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Farmers and food companies can build resilient supply chains

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People working on a strawberry farm in Argentina.

So the global challenge is clear: We need to sustainably feed 9 billion people in 2050, while building the resilience of farmers and food companies AND concurrently making agriculture part of the climate solution, not an increasingly large part of the problem.

Daunting? Well, yes of course, but that is why it is a “global challenge” and not just something that incremental change will solve.

There is nothing new in this story and many of the things we need to do are known, but just not done at scale. What is new is the fact that the interests, aspirations and objectives of a wide group of stakeholders are coming together. We have long searched for truly sustainable farming – one that will sustain farmers and enable them to prosper, while ensuring that the landscapes in which we live and work are not the subject of short term gain resulting in long term degradation.

For sure, there will always be issues that divide the stakeholders and in many ways th at is  what will help drive  us to get better at what we do and sharpen the goals that we challenge each other with. However let’s focus on what we are really talking about: sustainably increasing efficiency and incomes, reducing waste and delivering a more resilient environment for the generations to come. However, this global challenge requires a transformative approach, driven by partnerships that focus on solutions and action. In reality we are far more in agreement than we might think and increasingly the willingness is there to work on the issues that we all hold important – hunger, nutrition, gender, equality and the future of our planet.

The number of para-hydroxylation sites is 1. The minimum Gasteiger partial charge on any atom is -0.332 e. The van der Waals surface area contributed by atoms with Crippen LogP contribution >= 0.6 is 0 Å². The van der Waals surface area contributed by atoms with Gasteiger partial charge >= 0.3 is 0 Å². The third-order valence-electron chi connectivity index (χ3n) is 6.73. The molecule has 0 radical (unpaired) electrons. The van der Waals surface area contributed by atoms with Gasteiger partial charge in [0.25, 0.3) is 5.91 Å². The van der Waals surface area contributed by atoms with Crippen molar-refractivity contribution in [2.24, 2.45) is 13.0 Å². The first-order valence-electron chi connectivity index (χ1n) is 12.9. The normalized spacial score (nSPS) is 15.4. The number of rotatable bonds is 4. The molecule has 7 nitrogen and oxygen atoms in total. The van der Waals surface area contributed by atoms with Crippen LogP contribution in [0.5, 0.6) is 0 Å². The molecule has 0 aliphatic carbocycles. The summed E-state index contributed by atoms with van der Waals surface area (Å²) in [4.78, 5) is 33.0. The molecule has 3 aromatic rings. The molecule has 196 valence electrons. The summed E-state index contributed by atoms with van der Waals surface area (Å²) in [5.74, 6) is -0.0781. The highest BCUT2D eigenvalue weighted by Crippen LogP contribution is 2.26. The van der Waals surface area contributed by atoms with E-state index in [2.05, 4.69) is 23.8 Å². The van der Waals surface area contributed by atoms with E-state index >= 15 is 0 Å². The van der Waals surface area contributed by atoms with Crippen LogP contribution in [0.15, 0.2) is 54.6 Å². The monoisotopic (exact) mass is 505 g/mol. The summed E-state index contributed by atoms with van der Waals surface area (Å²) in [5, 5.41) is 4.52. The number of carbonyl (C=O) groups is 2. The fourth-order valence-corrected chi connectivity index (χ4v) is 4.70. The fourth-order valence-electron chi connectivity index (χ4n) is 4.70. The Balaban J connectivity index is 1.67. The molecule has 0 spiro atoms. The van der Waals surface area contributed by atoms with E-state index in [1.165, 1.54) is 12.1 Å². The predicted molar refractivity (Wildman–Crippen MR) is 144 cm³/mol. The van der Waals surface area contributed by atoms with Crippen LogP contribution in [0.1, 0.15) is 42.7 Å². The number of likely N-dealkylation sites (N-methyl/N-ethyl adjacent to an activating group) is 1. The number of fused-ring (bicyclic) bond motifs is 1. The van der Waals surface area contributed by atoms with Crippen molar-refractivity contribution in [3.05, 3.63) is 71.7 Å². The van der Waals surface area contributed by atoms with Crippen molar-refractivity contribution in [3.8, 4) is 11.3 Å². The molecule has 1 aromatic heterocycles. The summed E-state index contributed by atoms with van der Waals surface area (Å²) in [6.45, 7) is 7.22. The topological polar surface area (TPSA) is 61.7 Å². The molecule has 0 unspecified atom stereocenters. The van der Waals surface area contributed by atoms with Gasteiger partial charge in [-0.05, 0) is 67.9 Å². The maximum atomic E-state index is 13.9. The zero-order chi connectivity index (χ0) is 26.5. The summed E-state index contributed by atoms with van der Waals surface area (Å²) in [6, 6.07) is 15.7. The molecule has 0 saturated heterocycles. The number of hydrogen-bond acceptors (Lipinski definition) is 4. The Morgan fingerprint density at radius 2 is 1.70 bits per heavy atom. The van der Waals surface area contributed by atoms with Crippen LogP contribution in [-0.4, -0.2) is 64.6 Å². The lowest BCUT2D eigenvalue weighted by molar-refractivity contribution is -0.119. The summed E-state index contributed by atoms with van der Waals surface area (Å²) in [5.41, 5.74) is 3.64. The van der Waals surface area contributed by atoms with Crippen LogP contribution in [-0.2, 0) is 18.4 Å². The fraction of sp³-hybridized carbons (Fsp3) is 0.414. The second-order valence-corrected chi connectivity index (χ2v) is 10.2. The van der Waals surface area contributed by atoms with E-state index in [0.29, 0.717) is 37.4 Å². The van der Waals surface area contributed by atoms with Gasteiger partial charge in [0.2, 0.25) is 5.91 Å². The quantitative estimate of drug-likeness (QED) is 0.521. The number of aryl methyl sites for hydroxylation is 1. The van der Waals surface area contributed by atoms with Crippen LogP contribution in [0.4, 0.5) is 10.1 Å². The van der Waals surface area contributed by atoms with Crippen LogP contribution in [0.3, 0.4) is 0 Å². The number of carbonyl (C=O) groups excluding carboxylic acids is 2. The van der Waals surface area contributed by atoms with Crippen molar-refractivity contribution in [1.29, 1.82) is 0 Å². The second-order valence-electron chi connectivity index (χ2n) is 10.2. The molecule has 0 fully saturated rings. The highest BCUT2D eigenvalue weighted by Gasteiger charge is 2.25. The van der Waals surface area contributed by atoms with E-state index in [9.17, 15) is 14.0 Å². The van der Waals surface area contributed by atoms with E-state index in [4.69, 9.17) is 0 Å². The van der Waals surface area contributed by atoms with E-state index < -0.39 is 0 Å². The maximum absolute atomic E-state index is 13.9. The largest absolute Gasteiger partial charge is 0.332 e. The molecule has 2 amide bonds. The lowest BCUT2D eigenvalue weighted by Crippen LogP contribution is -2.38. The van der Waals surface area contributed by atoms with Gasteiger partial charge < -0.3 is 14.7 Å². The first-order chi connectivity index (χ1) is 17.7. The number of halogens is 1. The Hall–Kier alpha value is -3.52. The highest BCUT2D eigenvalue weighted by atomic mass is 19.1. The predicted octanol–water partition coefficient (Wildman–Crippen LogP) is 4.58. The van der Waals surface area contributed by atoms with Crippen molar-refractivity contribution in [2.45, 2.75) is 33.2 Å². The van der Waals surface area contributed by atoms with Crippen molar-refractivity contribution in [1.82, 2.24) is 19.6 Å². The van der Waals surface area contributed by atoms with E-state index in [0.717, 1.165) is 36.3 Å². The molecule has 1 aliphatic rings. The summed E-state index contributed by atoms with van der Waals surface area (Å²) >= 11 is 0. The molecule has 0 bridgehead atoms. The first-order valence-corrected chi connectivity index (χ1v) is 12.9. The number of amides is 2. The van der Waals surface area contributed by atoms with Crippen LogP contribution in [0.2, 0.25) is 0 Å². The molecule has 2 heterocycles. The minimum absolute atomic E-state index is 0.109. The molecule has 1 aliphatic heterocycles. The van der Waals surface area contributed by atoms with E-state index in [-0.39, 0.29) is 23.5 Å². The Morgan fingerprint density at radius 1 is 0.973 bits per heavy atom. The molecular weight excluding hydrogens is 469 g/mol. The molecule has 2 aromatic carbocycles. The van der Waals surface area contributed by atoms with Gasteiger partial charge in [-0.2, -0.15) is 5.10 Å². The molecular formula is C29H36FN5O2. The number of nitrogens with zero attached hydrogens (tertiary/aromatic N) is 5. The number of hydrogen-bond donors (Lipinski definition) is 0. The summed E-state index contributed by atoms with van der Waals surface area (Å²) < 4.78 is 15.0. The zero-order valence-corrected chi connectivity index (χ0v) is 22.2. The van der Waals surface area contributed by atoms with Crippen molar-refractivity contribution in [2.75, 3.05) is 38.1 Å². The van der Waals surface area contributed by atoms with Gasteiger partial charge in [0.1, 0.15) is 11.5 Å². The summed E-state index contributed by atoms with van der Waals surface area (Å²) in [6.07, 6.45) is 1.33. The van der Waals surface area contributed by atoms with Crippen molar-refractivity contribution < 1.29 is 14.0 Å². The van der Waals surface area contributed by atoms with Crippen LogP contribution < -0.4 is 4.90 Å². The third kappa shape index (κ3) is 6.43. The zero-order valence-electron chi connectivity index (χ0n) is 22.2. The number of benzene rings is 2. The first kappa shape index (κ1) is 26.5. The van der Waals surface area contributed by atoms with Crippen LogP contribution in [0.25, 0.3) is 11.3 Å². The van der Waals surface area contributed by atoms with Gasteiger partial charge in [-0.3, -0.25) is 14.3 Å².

Resilient Supply Chains: Farmers & Food Industry Tackle Climate Change
Resilient Supply Chains: Farmers & Food Industry Tackle Climate Change

So, this week in London, a wide range of stakeholders -- from NGOs to CEOs; from bankers to farmers; from scientists to multilateral organizations -- all came together to focus on what we needs to be done, how it can be done and, most importantly, how we need to do this together.

Will this be easy? The simple answer is no, but the consequences if we fail to transform our global food system are far worse to contemplate. We have to act, we have to act together and we need to act now. This will require us to find and develop new partnerships and to build trust working together on the issues than unite us.

Will 200 people packed in a room change the world on their own? Well, I guess everything starts somewhere and the reality is not that nothing is happening – it clearly is, the issue is that we need action at a far greater scale. Sometimes tipping points come in the most unusual places. Let’s see.


Marc Sadler

Adviser, Risk and Markets, Agriculture Global Practice, World Bank

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